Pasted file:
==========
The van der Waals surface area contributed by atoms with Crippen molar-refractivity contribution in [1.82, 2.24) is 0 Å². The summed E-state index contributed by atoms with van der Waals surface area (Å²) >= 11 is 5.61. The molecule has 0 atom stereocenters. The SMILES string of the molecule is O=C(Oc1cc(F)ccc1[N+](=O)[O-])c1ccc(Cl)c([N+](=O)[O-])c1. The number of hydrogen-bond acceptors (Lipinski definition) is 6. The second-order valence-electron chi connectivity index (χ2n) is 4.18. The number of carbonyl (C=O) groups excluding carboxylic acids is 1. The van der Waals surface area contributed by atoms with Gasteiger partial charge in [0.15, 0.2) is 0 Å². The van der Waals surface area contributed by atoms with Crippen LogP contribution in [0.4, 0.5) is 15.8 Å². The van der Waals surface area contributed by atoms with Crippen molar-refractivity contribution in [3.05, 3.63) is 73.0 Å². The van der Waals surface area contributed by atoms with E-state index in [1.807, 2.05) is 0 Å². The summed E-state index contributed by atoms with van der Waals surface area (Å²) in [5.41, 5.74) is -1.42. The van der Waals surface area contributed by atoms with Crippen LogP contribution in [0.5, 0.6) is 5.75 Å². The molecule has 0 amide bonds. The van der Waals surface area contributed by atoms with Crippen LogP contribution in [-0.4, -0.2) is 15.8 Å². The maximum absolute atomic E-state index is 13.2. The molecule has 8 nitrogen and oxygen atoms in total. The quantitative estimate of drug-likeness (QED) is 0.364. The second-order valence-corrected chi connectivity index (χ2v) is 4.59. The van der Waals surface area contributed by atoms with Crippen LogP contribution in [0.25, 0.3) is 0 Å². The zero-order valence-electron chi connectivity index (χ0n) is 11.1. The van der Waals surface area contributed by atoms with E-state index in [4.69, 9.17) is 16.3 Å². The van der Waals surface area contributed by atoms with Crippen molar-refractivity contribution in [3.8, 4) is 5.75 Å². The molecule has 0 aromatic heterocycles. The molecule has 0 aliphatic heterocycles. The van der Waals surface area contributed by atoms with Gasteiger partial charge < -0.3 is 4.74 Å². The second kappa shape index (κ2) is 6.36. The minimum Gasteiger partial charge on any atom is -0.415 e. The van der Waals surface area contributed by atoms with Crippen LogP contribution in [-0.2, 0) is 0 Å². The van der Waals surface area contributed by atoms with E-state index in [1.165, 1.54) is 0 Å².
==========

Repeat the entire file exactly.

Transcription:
The van der Waals surface area contributed by atoms with Crippen molar-refractivity contribution in [1.82, 2.24) is 0 Å². The summed E-state index contributed by atoms with van der Waals surface area (Å²) >= 11 is 5.61. The molecule has 0 atom stereocenters. The SMILES string of the molecule is O=C(Oc1cc(F)ccc1[N+](=O)[O-])c1ccc(Cl)c([N+](=O)[O-])c1. The number of hydrogen-bond acceptors (Lipinski definition) is 6. The second-order valence-electron chi connectivity index (χ2n) is 4.18. The number of carbonyl (C=O) groups excluding carboxylic acids is 1. The van der Waals surface area contributed by atoms with Gasteiger partial charge in [0.15, 0.2) is 0 Å². The van der Waals surface area contributed by atoms with Crippen LogP contribution in [0.4, 0.5) is 15.8 Å². The van der Waals surface area contributed by atoms with Crippen molar-refractivity contribution in [3.05, 3.63) is 73.0 Å². The van der Waals surface area contributed by atoms with E-state index in [1.807, 2.05) is 0 Å². The summed E-state index contributed by atoms with van der Waals surface area (Å²) in [5.41, 5.74) is -1.42. The van der Waals surface area contributed by atoms with Crippen LogP contribution in [0.5, 0.6) is 5.75 Å². The molecule has 0 amide bonds. The van der Waals surface area contributed by atoms with Crippen LogP contribution in [-0.4, -0.2) is 15.8 Å². The maximum absolute atomic E-state index is 13.2. The molecule has 8 nitrogen and oxygen atoms in total. The quantitative estimate of drug-likeness (QED) is 0.364. The second-order valence-corrected chi connectivity index (χ2v) is 4.59. The van der Waals surface area contributed by atoms with Crippen LogP contribution in [0.25, 0.3) is 0 Å². The zero-order valence-electron chi connectivity index (χ0n) is 11.1. The van der Waals surface area contributed by atoms with E-state index in [4.69, 9.17) is 16.3 Å². The van der Waals surface area contributed by atoms with Crippen molar-refractivity contribution in [3.8, 4) is 5.75 Å². The molecule has 0 aromatic heterocycles. The molecule has 0 aliphatic heterocycles. The van der Waals surface area contributed by atoms with Gasteiger partial charge < -0.3 is 4.74 Å². The second kappa shape index (κ2) is 6.36. The minimum Gasteiger partial charge on any atom is -0.415 e. The van der Waals surface area contributed by atoms with Crippen LogP contribution in [-0.2, 0) is 0 Å². The van der Waals surface area contributed by atoms with E-state index in [1.165, 1.54) is 0 Å².